• It was fussy about reading cards, occasionally refusing to do so at all. Later, it failed utterly.
  • 411 repeatedly gave me the number for the RCMP but it didn't work the first few times I dialed it, which I was trying to do from memory while feeling kind of sick from adrenaline and adding an unnecessary "1" before the number that doomed each attempt
Eventually, I reached my family and the RCMP. As it turned out, the RCMP constable and EMTs had come upon my battered motorcycle and been looking for me, thinking that it looked beat up enough that I could be really hurt. They soon joined me at the phone booth and took my statements, the EMTs checking to make sure that I hadn't suffered serious injury. Since I hadn't, we decided that they'd wrap my wrist (which was starting to be a bit sore and swollen...likely sprained they suggested, ending up completely correct) and I'd wait to return home and check in with a doctor there.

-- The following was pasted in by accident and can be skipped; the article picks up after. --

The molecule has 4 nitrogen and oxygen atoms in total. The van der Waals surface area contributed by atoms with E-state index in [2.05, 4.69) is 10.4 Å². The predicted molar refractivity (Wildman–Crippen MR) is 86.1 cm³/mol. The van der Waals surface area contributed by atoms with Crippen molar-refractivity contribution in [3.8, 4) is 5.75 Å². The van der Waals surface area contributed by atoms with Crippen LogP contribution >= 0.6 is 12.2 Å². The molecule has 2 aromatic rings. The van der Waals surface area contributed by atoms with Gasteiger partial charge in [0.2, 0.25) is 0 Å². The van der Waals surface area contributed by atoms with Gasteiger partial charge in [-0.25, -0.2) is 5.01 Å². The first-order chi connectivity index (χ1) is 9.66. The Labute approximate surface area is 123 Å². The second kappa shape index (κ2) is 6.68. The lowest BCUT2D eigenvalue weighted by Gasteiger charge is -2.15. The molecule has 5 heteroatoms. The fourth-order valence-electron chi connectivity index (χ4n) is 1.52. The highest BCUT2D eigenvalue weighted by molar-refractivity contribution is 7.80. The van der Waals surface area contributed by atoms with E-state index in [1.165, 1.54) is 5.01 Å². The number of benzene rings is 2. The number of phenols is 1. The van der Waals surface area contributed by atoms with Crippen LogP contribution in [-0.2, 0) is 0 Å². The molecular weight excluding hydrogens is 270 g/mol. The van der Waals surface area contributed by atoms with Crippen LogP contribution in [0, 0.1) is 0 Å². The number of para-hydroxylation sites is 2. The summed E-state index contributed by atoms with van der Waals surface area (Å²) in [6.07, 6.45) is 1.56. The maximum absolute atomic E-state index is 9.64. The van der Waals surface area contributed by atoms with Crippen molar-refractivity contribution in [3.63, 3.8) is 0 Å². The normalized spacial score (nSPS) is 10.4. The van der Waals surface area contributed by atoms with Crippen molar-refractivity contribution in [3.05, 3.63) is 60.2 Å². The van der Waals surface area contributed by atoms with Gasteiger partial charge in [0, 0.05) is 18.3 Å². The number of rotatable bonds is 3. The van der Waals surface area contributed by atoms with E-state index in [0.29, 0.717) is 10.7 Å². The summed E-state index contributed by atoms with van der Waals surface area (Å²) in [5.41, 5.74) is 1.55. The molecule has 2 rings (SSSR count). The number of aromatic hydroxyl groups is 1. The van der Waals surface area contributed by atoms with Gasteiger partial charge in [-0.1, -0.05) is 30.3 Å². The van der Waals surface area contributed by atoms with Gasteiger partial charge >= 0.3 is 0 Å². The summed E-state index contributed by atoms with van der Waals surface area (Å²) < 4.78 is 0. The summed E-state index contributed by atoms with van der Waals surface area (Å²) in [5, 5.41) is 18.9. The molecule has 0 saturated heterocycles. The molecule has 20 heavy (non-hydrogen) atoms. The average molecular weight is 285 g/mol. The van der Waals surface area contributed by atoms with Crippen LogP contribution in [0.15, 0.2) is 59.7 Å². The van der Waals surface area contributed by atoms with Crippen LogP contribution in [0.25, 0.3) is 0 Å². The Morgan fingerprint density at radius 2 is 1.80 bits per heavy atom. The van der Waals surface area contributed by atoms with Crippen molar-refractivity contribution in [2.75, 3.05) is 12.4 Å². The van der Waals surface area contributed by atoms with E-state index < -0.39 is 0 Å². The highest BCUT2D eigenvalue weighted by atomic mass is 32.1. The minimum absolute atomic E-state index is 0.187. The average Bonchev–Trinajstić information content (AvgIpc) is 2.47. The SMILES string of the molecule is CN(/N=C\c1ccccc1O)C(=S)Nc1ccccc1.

The EMTs were technically on strike (and wearing t-shirts that said so) then proceeded to go way beyond merely checking that I was OK and obtained for me a bus schedule back to Nelson, then dropped me off at the Harold Street Cafe (visible at the center of the above picture), where I waited about 5 hours for a bus back to Nelson.

Beauty - People of British Columbia

To be honest, having the accident was a disappointment: it probably totaled a favorite motorcycle and prevented me from reaching Yoho park, which has been at the top of my "must visit" list for the past year.

On the other hand, I had walked away from a motorcycle accident that could have been very bad, with only a sprained wrist and finger and a few minor contusions. Several people commented that I must have had angels watching over me when those rocks fell and that much is very very clear. So instead of dwelling on the down side to the experience, I will be grateful for my blessings.

Further, the people of BC(*) were unbelievably wonderful and helpful, making what could have been a bleak, cold experience an amusing (if expensive) "make lemonade from those lemons" experience. I salute them with great warmth and respect.
  • the driver who saw me crash and helped me get the bike off the road